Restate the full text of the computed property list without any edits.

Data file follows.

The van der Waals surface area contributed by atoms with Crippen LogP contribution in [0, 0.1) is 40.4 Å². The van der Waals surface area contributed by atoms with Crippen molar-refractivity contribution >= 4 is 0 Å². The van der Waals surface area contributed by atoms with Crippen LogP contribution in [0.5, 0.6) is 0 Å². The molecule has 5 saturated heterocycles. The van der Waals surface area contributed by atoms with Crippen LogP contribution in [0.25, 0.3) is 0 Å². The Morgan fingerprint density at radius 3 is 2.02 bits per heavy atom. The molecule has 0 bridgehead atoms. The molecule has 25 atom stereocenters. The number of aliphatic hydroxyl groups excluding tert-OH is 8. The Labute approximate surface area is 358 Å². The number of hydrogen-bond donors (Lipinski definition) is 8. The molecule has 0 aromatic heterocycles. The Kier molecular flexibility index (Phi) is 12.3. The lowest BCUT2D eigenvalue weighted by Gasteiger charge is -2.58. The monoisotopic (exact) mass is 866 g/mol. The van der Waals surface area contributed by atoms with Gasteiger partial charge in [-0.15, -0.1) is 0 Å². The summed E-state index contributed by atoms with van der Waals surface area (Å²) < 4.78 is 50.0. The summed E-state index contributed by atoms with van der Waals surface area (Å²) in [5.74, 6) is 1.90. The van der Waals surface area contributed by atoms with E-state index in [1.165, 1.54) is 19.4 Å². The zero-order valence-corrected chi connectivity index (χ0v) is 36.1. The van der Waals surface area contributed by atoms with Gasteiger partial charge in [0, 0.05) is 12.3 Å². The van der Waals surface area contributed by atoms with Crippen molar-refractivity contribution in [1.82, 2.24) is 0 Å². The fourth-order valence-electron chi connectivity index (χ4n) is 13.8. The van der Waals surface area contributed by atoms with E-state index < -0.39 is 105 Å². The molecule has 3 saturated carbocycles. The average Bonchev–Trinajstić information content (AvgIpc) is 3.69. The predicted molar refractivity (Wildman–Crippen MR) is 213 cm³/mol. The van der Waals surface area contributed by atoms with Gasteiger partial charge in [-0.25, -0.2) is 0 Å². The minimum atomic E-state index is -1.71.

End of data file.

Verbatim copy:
The van der Waals surface area contributed by atoms with Crippen LogP contribution in [0, 0.1) is 40.4 Å². The van der Waals surface area contributed by atoms with Crippen molar-refractivity contribution >= 4 is 0 Å². The van der Waals surface area contributed by atoms with Crippen LogP contribution in [0.5, 0.6) is 0 Å². The molecule has 5 saturated heterocycles. The van der Waals surface area contributed by atoms with Crippen LogP contribution in [0.25, 0.3) is 0 Å². The Morgan fingerprint density at radius 3 is 2.02 bits per heavy atom. The molecule has 0 bridgehead atoms. The molecule has 25 atom stereocenters. The number of aliphatic hydroxyl groups excluding tert-OH is 8. The Labute approximate surface area is 358 Å². The number of hydrogen-bond donors (Lipinski definition) is 8. The molecule has 0 aromatic heterocycles. The Kier molecular flexibility index (Phi) is 12.3. The lowest BCUT2D eigenvalue weighted by Gasteiger charge is -2.58. The monoisotopic (exact) mass is 866 g/mol. The van der Waals surface area contributed by atoms with Gasteiger partial charge in [-0.15, -0.1) is 0 Å². The summed E-state index contributed by atoms with van der Waals surface area (Å²) < 4.78 is 50.0. The summed E-state index contributed by atoms with van der Waals surface area (Å²) in [5.74, 6) is 1.90. The van der Waals surface area contributed by atoms with E-state index in [1.165, 1.54) is 19.4 Å². The zero-order valence-corrected chi connectivity index (χ0v) is 36.1. The van der Waals surface area contributed by atoms with Gasteiger partial charge in [0, 0.05) is 12.3 Å². The van der Waals surface area contributed by atoms with Crippen molar-refractivity contribution in [1.82, 2.24) is 0 Å². The fourth-order valence-electron chi connectivity index (χ4n) is 13.8. The van der Waals surface area contributed by atoms with E-state index < -0.39 is 105 Å². The molecule has 3 saturated carbocycles. The average Bonchev–Trinajstić information content (AvgIpc) is 3.69. The predicted molar refractivity (Wildman–Crippen MR) is 213 cm³/mol. The van der Waals surface area contributed by atoms with Gasteiger partial charge in [-0.25, -0.2) is 0 Å². The minimum atomic E-state index is -1.71.